Your Facebook username can be implemented immediately. Once the change is done a confirmation box will appear containing your unique Facebook URL.
2. Facebook Location Page Name & Username
Once your main brand page is completed, you need to complete the same exercise if you also have locations pages under your main brand page.
Although you can’t use the same name for the brand page as your location pages, you have an opportunity to use geotargeting naming structure to your benefit.
For example, if one of your business locations is located in Tampa, Florida, then you could use brand name + Tampa, this way your unique URL for that location would be facebook.com/BrandNameTampa/.
In addition, all new logos must be changed individually. Changing your main Facebook brand page logo won’t trickle down to your location pages. However, one neat thing I discovered changing the cover photo actually carried over to the location pages.
After you’ve updated your visuals, go back the next day to make sure they, in fact, stuck. The day after I changed the logo/main profile photo for the first time, I discovered I needed to make the same changes for a second time.
Finally, make sure you update the About section, URLs, and any other information that may reflect the old name.
3. Twitter Handle
When changing your brand name on Twitter, there’s no limit on how often you change your name. The bigger issue is making sure a username you actually want is available.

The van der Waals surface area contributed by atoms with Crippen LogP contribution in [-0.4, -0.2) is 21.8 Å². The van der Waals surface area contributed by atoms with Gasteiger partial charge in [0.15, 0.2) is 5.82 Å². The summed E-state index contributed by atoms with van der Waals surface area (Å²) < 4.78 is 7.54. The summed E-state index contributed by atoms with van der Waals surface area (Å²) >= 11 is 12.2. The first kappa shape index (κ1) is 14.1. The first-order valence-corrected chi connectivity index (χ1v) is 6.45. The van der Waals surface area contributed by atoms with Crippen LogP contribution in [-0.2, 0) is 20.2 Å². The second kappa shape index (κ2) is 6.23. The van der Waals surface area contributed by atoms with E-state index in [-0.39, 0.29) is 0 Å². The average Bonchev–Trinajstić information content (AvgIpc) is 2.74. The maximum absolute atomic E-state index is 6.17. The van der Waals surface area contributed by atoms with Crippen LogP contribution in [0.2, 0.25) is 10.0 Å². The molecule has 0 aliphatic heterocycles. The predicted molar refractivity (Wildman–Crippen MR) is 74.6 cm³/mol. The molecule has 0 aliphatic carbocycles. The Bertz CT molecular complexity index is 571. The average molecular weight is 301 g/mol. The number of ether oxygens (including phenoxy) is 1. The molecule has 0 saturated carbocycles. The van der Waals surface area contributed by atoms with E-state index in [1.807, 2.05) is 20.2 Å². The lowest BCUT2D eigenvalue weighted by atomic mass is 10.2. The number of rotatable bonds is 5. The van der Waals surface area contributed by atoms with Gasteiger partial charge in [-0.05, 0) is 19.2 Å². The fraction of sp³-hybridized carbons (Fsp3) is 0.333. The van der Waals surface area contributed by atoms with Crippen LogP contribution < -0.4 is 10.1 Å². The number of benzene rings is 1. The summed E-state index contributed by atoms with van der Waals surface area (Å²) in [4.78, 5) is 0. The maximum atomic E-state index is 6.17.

More often than not, you’ll discover your rebranded company name is unavailable on Twitter. Be prepared to go with a variation. Try to keep your Twitter name as similar as you can to your presence on other social platforms.
To change your Twitter handle, navigate to Settings and privacy:
From there you can update your username. Remember, your new username can only contain alphanumeric characters (with the exception of underscores).
Twitter also doesn’t accept requests to “claim” inactive accounts. So even if a username that is perfect for your brand appears to be totally inactive, there’s no real way to obtain it. For now, your only option is to come up with something similar to the handle you really want.
If your client is rebranding, and is located within a certain area, then perhaps combining their location and brand would be best option.
For example, one of my clients recently rebranded as part of an expansion to other U.S. cities and states. So I changed their name from @BrandNameMiami to @BrandNameUSA. This led to better flexibility, as they were no longer just in one city.
Another option is adding “Global” after the brand name if the new brand name alone isn’t available.
4. LinkedIn Company Page
Unfortunately, LinkedIn is, by far, the worst experience you’ll have when rebranding a company page. Here three of the biggest issues and errors I dealt with, some of which required several emails back and forth with their engineers to fix.